Pakistan has Unknowingly Hurt its Non-Proliferation Record Again
Pakistan has shot itself in foot by its nuke comment and hurt its non-proliferation record, writes Gautam Mukherjee
Among the first tier of nuclear powers, the NPT ones – namely US, Russia, UK, France and China, all possess tactical nuclear weapons (TNWs). Therefore, it is not surprising that Pakistan should want them too.
Pakistan may have only joined the club in 1998, alongside India, Israel and North Korea – all non-NPT nuclear weapons’ powers – but quite rightly, wants the ‘nukes one can use’.
Throughout the Cold War, it was hotly debated whether TNWs could be used in battle: ‘little’ ones of 300 tons (0.3 kiloton), for example, on ‘choke points’ and the like, without escalating the conflict to a full-blown strategic nuclear war.
The classified answer was probably yes. But only as long as the TNWs were disguised as conventional, if powerful weapons, and passed off as such.
Use of Nuclear Weapons in the Past
Nuclear weapons have never overtly been used in war or armed conflict since the Americans used them in Nagasaki and Hiroshima, both bombs being TNWs by today’s reckoning. But since then, and fairly recently, they have allegedly been used covertly in Iraq, Afghanistan, Yemen and Syria.
TNWs do not apparently cause Chernobyl-style ruinous nuclear fallout, radioactive land and stream pollution, and the like. But, the jury is out on how big a TNW is too big to pass muster.
Of course, so far, TNWs have been used only against non-nuclear states. But this notwithstanding, TNWs have evidently graduated to become the only nukes you can use. This, even as the bristling masses of strategic nuclear weapons continue to sit sentinel as ‘deterrents’, only to be replaced with more up-to-date versions.
Weapon of ‘Controlled’ Mass Destruction
NATO is now working on new generation tactical nukes of varying explosive and radiation potential and ones that can be more accurately targeted.
The argument that suggested that TNWs in the field, because of their limited range, called for decentralisation of the command structure, and could theoretically be authorised for use by relatively junior fighting men, is now dated. Modern communications and activation processes make unintended nuclear weapons’ escalation difficult.
TNWs need not be deployed from the field at all. They can be started from stealth bombers in the stratosphere, from nuclear submarines deep in the ocean, from aircraft carriers on the high seas, and so forth. Reduced nuclear pay-load in TNWs remains the attractive point, not portability.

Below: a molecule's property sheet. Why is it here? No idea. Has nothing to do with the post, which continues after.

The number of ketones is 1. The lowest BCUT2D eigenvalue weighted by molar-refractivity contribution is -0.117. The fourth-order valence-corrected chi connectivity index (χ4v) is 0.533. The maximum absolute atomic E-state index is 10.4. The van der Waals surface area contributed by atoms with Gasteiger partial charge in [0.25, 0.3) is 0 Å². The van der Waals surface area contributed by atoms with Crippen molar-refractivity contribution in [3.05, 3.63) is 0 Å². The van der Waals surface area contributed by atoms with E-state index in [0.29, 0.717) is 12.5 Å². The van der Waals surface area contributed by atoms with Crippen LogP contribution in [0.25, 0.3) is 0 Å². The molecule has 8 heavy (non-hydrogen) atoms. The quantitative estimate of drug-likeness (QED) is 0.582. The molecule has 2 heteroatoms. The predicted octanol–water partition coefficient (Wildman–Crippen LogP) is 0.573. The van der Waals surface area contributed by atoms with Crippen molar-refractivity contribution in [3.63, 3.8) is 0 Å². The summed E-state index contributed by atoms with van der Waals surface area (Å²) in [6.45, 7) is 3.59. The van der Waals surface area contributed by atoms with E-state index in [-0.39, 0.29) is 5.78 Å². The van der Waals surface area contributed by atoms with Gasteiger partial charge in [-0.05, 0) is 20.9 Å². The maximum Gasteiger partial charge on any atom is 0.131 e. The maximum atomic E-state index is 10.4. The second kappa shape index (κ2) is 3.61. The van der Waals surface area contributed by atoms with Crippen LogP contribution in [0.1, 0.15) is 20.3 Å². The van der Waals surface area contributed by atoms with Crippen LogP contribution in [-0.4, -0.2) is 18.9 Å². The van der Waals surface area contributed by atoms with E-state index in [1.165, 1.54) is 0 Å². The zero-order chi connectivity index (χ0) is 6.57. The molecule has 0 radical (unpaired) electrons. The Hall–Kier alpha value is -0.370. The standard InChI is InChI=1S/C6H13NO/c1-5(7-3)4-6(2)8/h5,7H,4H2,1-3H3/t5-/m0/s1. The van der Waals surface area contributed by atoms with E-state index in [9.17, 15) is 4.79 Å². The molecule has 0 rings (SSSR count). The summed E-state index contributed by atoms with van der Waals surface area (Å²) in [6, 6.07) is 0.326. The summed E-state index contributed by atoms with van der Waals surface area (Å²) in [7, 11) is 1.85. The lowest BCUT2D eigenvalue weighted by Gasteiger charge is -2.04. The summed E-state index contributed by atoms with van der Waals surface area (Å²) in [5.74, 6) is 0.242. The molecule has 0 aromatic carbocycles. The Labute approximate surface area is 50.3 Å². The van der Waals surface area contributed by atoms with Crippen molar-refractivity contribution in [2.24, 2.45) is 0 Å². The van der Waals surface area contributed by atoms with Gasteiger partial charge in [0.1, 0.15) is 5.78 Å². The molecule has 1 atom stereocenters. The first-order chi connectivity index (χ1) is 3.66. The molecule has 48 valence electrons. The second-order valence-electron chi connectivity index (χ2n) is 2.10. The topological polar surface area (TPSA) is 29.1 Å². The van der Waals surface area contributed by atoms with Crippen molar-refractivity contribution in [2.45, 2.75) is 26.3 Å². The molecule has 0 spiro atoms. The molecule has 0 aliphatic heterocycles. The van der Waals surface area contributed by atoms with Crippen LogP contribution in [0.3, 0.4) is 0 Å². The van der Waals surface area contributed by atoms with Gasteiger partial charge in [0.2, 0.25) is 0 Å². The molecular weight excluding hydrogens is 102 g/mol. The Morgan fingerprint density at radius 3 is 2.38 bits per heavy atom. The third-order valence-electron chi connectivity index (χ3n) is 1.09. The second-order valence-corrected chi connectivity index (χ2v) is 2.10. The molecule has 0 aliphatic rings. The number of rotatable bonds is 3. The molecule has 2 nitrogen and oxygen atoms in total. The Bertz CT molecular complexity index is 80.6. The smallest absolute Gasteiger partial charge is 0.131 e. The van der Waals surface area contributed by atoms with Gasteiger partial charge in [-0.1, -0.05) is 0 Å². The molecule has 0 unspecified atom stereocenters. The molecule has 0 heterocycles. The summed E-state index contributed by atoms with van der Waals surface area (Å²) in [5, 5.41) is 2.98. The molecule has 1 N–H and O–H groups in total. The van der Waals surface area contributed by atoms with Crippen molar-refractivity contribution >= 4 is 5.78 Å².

It is seen as a weapon of controlled mass destruction. TNWs can now also be rendered to become variable weapons, calibrated from afar in seconds, and deployed to achieve the precise and desired objective.
In the Pakistani context today – of many non-state actors working in coordination with the ISI as well as the Pakistan Army – plausible deniability can be a diabolical nuclear weapons strategy. Presumed proliferation of mini-nukes has long been a terrifying prospect in jihadi hands, but it does provide Pakistan a nuclear knuckle duster to threaten India with.
The idea appeals to the Pakistani establishment, because it has pointedly declared just before Prime Minister Nawaz Sharif went to see President Obama, that it was going to build its range of TNWs.
And it said that the TNWs would be used against conventional Indian troops if they tried to invade Pakistan territory.
Of course, in the process of heeding the counter argument, that too many low yield nukes scattered around would be difficult to control, a large number of probably obsolete TNWs have indeed been destroyed by the big five. But the US has, for example, at least 500 TNWs even today.
Is India Ahead of Pakistan?
TNWs of course come in a wide variety of shapes and sizes, up to 100 kilotons or more in potency, and do not conform to any accurate definition.
They include gravity bombs, short-range missiles but also the ground or ship launched surface to air variety (SAMs) plus the air-to-air types. Then there are artillery shells, land mines, bunker and cave penetrating bombs, depth charges and torpedoes against submarines and so on.
India enjoys the confidence of the US and the NPT powers because of its impeccable non-proliferation record. But now, it is clear, it must get some state-of-the-art TNWs into its weapons arsenal alongside its strategic ‘triad’ capability, under construction.
But, because of the secrecy that surrounds each country’s nuclear weaponisation programme, and the covert defence cooperation matrix, there is no actual knowing whether India is really ahead of Pakistan on this one or not. But if not, it had better put on its skates!
(Gautam Mukherjee is a plugged-in commentator and instant analyser.)
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